Advertiser Disclosure

advertising disclaimer
Skip to main content
senior living retirement

Better Buy: Welltower vs. Healthpeak Properties

Dec 31, 2020 by Kevin Vandenboss
FREE - Guide To Real Estate Investing

Take the first step towards building real wealth by signing up for our comprehensive guide to real estate investing.

*By submitting your email you consent to us keeping you informed about updates to our website and about other products and services that we think might interest you. You can unsubscribe at any time. Please read our Privacy Statement and Terms & Conditions.

The healthcare real estate market has been one of the hardest hit in 2020. Between occupancy falling in senior housing and the temporary closure of several medical offices, many healthcare real estate investment trusts (REITs) have been put to the test. Two of the major players in this space are Welltower (NYSE: WELL) and Healthpeak Properties (NYSE: PEAK).

While it has been a rough year financially for both of these REITs, they've been making some major changes to their portfolios which could leave them coming out of the pandemic stronger than ever. We'll look closely at these recent moves to see which is the better buy between Welltower and Healthpeak Properties.

Recent transactions

Both companies have been making some major changes to their portfolios over the past few months. In October, we talked about Welltower's sale of $1.3 billion worth of real estate, and it has since announced the sale of a 24-property medical office portfolio for roughly $550 million, in which Welltower will retain 20% economic interest and continue to manage the assets.

Meanwhile, Healthpeak Properties is in various stages of the disposition of roughly $4.5 billion worth of senior housing properties. The REIT is simultaneously investing in medical office and life science properties, and has further plans to expand several of their current campuses with funds from their senior housing dispositions.

So what does this mean for investors?

Welltower appears to be cleaning up their balance sheet by using the proceeds from these deals to strengthen their cash position and pay down or defease $855 million worth of debt. This puts their liquidity in great shape with $5.2 billion available between cash and lines of credit.

They also seem to be favoring their senior housing triple net properties over their senior housing operating properties. This was likely a smart move because occupancy on their senior housing operating portfolio has fallen 8.3% since February while their triple net portfolio is still collecting 98% of their rent. Not to mention the greater-than-expected increase in expenses in their senior housing operating properties due to the rise in COVID-19 cases. Overall, their recent transactions should prove to benefit investors in the long run.

Healthpeak's moves are a clear indication of their intention to put more focus on their life science and medical office properties. This is something they've been moving toward since 2016, when they announced their plan to spin off their ManorCare portfolio (which was later acquired by Welltower in 2018).

By redeploying capital from their senior housing dispositions, Healthpeak will be better positioned to capitalize on the expected growth in pharmaceutical manufacturing. According to JLL's (NYSE: JLL) 2020 Life Sciences Real Estate Outlook, brand-name pharmaceutical manufacturing is expected to see 16% growth through 2025.

While the REIT's surge in dispositions in 2020 is likely in part a reaction to the pandemic, it's important to remember that this isn't simply a knee-jerk reaction to stop the bleeding. The shift has been a long-term plan and should strengthen the company's portfolio overall.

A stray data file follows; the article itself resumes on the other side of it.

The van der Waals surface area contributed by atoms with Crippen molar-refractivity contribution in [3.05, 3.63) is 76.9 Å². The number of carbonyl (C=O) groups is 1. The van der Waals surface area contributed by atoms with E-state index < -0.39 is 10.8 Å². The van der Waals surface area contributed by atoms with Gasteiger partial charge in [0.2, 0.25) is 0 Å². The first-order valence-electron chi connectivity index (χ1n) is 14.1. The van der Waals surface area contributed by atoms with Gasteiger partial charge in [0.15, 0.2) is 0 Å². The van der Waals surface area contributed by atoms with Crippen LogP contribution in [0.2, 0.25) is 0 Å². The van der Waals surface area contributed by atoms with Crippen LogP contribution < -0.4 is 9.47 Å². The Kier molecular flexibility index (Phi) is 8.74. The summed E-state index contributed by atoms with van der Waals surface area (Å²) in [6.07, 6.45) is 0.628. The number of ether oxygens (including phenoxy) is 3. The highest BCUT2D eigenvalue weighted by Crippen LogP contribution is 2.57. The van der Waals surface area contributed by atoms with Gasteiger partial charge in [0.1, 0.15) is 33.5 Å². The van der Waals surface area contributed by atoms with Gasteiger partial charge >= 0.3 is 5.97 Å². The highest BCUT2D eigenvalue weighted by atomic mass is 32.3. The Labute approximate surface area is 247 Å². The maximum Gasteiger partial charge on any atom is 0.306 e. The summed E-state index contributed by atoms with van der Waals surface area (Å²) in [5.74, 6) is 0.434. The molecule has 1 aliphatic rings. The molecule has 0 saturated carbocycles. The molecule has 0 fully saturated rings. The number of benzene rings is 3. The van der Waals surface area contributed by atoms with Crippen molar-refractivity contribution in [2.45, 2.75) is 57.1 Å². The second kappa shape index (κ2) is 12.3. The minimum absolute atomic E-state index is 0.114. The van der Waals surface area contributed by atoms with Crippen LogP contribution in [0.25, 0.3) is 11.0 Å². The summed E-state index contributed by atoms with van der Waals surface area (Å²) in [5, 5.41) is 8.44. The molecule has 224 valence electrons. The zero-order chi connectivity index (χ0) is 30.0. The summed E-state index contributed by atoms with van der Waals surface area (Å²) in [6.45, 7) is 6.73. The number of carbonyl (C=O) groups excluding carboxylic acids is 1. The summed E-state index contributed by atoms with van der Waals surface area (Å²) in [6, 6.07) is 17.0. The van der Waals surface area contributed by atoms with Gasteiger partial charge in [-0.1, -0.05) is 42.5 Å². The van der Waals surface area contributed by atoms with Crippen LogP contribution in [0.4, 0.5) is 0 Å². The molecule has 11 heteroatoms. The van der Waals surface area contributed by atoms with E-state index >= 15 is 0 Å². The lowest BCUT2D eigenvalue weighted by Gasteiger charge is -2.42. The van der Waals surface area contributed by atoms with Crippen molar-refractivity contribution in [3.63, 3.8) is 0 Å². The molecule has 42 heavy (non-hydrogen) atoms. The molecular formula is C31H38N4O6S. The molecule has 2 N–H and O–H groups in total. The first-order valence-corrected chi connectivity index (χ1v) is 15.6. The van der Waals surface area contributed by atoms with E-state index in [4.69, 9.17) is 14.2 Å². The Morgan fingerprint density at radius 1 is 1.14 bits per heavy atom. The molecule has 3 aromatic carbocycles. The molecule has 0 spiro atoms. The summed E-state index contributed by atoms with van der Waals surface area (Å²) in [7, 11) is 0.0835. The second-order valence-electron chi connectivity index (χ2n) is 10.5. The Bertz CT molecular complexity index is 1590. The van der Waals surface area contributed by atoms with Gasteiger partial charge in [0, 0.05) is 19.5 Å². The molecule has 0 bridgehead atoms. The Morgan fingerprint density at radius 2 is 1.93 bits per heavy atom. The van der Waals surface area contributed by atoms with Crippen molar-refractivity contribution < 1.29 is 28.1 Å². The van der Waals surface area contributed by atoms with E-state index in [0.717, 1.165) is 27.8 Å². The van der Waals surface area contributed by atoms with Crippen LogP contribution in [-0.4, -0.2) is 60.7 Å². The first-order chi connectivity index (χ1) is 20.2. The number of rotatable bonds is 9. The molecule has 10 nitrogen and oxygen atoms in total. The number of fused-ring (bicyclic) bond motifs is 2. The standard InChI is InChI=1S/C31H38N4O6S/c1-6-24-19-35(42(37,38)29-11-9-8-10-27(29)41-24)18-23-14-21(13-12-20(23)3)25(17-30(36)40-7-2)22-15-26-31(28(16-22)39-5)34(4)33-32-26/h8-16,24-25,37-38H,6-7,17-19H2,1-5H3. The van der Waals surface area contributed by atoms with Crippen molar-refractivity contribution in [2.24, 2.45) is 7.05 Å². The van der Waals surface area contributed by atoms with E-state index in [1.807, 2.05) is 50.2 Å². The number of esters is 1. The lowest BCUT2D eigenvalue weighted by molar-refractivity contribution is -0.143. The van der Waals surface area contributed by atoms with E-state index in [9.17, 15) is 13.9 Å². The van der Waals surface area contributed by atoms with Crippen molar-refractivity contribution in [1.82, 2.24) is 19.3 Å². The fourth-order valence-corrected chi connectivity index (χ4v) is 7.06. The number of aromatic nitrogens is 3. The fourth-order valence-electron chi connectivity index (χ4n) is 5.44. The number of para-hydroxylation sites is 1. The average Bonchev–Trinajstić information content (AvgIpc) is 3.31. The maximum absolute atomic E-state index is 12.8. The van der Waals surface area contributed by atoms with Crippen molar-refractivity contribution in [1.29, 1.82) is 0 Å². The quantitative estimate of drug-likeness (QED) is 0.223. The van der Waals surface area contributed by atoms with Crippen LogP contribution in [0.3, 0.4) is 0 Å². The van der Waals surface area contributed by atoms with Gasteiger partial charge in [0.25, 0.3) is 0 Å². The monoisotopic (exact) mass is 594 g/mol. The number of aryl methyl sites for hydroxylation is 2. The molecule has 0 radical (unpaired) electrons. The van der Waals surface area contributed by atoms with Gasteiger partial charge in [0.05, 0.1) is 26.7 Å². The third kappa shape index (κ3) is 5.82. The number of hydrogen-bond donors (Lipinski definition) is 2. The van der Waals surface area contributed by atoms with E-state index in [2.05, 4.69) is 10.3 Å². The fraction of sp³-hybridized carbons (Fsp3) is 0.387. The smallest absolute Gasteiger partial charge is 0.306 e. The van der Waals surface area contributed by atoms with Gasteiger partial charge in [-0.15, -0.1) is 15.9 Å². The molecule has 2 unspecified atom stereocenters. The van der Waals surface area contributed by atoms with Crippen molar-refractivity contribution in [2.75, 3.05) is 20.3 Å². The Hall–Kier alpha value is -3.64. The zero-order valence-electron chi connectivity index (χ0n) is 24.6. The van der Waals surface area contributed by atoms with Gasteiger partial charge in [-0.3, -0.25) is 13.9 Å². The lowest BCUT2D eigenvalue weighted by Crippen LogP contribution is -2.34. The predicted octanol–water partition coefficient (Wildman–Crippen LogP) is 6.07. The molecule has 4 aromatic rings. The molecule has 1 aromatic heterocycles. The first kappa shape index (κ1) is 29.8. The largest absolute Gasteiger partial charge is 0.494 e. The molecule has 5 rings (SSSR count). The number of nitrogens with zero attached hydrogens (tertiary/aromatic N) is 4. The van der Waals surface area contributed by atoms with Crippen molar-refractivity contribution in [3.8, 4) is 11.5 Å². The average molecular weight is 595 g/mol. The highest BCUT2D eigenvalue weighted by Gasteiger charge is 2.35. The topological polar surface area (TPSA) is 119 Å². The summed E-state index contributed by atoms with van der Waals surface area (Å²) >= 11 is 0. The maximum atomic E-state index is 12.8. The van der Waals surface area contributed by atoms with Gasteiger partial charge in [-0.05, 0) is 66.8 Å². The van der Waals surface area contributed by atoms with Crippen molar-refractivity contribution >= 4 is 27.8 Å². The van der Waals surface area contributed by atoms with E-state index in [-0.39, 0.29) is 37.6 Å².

Dividend safety

It's possible that Healthpeak's dividend could be on the chopping block sometime in 2021. While the company has maintained its current quarterly dividend payout of $0.37 since it was cut in the fourth quarter of 2016, it's not sustainable for the near future.

Healthpeak's YTD dividend payout ratio for the first three quarters of 2020 was 113%. Unless there is a substantial increase to the company's FFO in the beginning of 2021, a dividend cut is a very likely possibility.

Welltower, on the other hand, made adjustments to its dividend early on in the pandemic, reducing the payout from $0.87 in February to $0.61 in May. This makes Welltower's current dividend much more sustainable.

Which is the better buy?

While Healthpeak's repositioning should benefit the company long term, I think it's too soon to buy with the high payout ratio hanging over their heads. I believe Welltower will see a faster and stronger comeback. The COVID-19 vaccine should help their occupancy rates and rent collections. Combining that with their improved balance sheet creates an excellent environment for their share price and dividends to increase to their pre-pandemic levels.

Unfair Advantages: How Real Estate Became a Billionaire Factory

You probably know that real estate has long been the playground for the rich and well connected, and that according to recently published data it’s also been the best performing investment in modern history. And with a set of unfair advantages that are completely unheard of with other investments, it’s no surprise why.

But those barriers have come crashing down - and now it’s possible to build REAL wealth through real estate at a fraction of what it used to cost, meaning the unfair advantages are now available to individuals like you.

To get started, we’ve assembled a comprehensive guide that outlines everything you need to know about investing in real estate - and have made it available for FREE today. Simply click here to learn more and access your complimentary copy.

Kevin Vandenboss has no position in any of the stocks mentioned. The Motley Fool recommends Healthpeak Properties, Inc. The Motley Fool has a disclosure policy.